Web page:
The tide of Arab sentiment turned more significantly toward Israel in 2002 with the Arab Peace Initiative. It offered normalized ties between 57 Arab and Muslim states and Israel if it withdrew to the pre-1967 lines and accepted a two-state solution with the Palestinians based on those borders. That offer was integrated into the peace process and widely referenced in almost every international document and United Nations resolution.
The hope had been to entice Israel to accept a two-state solution at the pre-1967 lines. Netanyahu and the Trump administration have argued that, instead, the initiative held peace with the Arab world hostage to the Palestinian peace process, a move that helped neither cause.
Netanyahu has long explained that Arab peace must precede Palestinian peace – and so far, that has proven to be correct.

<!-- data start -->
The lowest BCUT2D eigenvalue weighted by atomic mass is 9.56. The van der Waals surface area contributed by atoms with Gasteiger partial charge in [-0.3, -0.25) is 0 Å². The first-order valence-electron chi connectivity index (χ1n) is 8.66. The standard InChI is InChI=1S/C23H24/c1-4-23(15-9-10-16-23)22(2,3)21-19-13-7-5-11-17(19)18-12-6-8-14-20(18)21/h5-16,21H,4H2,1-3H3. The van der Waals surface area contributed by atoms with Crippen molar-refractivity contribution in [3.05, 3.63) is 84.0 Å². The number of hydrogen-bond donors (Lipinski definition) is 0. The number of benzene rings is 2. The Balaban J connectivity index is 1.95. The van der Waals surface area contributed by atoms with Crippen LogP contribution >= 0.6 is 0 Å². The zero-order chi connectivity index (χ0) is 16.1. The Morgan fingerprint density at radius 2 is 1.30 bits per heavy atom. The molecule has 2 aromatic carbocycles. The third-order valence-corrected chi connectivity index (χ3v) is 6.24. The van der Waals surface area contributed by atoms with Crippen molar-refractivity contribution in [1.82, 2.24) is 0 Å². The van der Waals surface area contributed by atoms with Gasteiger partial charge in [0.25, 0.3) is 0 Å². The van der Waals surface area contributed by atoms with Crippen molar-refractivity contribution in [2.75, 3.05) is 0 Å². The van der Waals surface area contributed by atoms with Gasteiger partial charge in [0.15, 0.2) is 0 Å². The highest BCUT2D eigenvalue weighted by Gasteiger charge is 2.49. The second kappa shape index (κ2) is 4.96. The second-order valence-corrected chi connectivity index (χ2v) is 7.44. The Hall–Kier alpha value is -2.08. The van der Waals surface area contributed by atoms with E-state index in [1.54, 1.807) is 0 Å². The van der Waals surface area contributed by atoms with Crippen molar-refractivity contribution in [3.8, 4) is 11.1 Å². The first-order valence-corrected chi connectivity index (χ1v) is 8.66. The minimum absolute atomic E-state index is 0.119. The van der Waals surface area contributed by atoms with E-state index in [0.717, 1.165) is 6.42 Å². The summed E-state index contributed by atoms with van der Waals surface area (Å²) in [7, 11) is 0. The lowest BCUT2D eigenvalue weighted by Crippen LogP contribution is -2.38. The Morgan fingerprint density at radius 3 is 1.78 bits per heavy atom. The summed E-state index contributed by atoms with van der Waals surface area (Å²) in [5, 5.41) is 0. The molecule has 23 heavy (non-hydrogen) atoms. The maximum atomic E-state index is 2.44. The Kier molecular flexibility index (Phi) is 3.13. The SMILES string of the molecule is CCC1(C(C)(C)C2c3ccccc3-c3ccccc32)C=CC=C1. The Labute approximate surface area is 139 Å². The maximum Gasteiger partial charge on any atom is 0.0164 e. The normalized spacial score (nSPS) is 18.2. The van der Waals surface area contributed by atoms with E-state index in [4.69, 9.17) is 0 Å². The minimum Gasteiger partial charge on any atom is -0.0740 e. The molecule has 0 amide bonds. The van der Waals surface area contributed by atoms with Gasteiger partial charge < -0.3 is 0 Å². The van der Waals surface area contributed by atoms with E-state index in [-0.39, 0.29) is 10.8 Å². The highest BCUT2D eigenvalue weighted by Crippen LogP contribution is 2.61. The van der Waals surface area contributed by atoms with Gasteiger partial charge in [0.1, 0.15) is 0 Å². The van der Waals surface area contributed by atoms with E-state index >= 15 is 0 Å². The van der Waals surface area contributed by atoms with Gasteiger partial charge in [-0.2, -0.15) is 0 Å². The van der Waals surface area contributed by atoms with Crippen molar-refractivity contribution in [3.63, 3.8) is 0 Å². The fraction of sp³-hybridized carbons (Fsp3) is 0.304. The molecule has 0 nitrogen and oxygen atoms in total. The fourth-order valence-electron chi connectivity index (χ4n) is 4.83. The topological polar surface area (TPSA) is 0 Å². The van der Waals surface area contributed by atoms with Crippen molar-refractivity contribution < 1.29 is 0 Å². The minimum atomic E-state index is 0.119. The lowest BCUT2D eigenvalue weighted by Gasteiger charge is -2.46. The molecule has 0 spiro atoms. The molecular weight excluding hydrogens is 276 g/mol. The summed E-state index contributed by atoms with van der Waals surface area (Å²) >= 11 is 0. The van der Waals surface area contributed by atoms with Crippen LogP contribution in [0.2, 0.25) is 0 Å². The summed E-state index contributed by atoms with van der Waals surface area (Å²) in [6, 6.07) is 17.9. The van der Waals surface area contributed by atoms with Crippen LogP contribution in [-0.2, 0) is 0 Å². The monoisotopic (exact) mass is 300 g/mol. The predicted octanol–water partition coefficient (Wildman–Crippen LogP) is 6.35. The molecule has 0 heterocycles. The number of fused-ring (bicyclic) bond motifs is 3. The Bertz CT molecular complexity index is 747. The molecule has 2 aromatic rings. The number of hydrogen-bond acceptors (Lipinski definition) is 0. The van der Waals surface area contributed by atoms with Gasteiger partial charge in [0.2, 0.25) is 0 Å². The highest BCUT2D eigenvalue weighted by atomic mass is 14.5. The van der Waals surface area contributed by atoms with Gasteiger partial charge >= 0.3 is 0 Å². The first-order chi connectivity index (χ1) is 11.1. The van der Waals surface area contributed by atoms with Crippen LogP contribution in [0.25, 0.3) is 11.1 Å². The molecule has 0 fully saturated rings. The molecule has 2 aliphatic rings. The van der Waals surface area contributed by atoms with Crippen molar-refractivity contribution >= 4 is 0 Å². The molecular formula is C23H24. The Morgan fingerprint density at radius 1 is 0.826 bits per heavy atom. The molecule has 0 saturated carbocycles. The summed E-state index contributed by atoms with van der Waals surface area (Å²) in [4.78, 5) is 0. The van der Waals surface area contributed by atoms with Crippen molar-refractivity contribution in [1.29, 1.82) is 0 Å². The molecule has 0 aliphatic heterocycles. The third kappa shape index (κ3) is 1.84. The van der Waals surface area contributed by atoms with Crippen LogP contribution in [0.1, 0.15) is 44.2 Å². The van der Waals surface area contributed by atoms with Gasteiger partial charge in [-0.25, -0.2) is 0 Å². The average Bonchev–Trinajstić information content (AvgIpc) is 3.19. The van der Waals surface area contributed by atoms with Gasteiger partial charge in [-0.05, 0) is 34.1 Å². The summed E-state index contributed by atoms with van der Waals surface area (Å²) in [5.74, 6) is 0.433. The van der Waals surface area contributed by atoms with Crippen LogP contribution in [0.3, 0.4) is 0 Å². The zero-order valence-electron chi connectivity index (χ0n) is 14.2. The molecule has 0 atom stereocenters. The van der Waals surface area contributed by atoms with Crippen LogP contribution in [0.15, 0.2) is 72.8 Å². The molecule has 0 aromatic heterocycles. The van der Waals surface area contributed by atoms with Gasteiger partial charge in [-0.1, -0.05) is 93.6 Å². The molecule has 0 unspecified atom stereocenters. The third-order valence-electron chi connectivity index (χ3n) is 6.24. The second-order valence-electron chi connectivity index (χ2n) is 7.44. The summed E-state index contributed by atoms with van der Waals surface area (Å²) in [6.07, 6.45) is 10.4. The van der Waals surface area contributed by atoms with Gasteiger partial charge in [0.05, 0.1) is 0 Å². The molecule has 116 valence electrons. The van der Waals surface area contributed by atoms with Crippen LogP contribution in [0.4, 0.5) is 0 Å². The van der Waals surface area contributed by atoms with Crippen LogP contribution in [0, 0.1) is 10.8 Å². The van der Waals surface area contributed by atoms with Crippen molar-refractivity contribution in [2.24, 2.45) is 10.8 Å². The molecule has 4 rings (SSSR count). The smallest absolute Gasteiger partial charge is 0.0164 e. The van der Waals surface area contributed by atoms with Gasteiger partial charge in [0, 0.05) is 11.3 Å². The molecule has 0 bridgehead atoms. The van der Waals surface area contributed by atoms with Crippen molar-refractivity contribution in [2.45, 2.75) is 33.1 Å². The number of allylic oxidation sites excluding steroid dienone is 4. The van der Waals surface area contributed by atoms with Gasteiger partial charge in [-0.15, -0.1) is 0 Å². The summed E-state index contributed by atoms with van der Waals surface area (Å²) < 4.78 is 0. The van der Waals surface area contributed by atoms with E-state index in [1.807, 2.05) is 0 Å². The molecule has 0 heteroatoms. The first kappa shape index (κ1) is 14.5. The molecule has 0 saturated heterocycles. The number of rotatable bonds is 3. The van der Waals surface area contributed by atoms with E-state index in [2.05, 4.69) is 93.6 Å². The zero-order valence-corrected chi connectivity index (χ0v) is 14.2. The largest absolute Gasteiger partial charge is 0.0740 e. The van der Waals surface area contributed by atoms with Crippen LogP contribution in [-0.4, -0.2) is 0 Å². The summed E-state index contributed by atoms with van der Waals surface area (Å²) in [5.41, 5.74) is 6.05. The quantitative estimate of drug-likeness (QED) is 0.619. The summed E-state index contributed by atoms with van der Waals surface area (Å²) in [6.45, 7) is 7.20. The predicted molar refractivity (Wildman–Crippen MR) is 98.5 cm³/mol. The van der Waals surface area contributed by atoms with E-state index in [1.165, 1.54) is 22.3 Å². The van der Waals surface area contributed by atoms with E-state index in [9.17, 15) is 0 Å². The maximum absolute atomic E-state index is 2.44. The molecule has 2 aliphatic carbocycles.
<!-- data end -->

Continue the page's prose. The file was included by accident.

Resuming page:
Now, within the space of a week, the 2002 Arab Peace Initiative could be on the verge of collapsing, and the last walls of Khartoum might now also be crumbling.
Once peace deals are forged between Israel and regional Arab neighbors prior to the conclusion of a two-state solution with the Palestinians, an Arab peace initiative that speaks about Palestinian peace first and Arab peace second becomes virtually irrelevant.
Sudan is only one country out of the 57 that were part of the Arab Peace Initiative, but one with important symbolic significance due to what happened at Khartoum.
A peace deal with Israel would erase the symbolism of Khartoum, turning Sudan from a country once known for its wall of obstinacy against Israel to one through which the gateways to the Arab world would now be open.
Nothing is certain, of course, until the ink is dried on any of these deals. The announcements of the last week could all be false flares. Sudan’s backpedaling of its peace message is evidence of just how fragile the situation is.
The Sudanese Foreign Ministry’s decision to fire its spokesman for talking about peace with Israel underscores how long and difficult the road to normalized ties might really be.
But still, the stage certainly appears to be increasingly set for a new era of Israeli relations with the Arab world.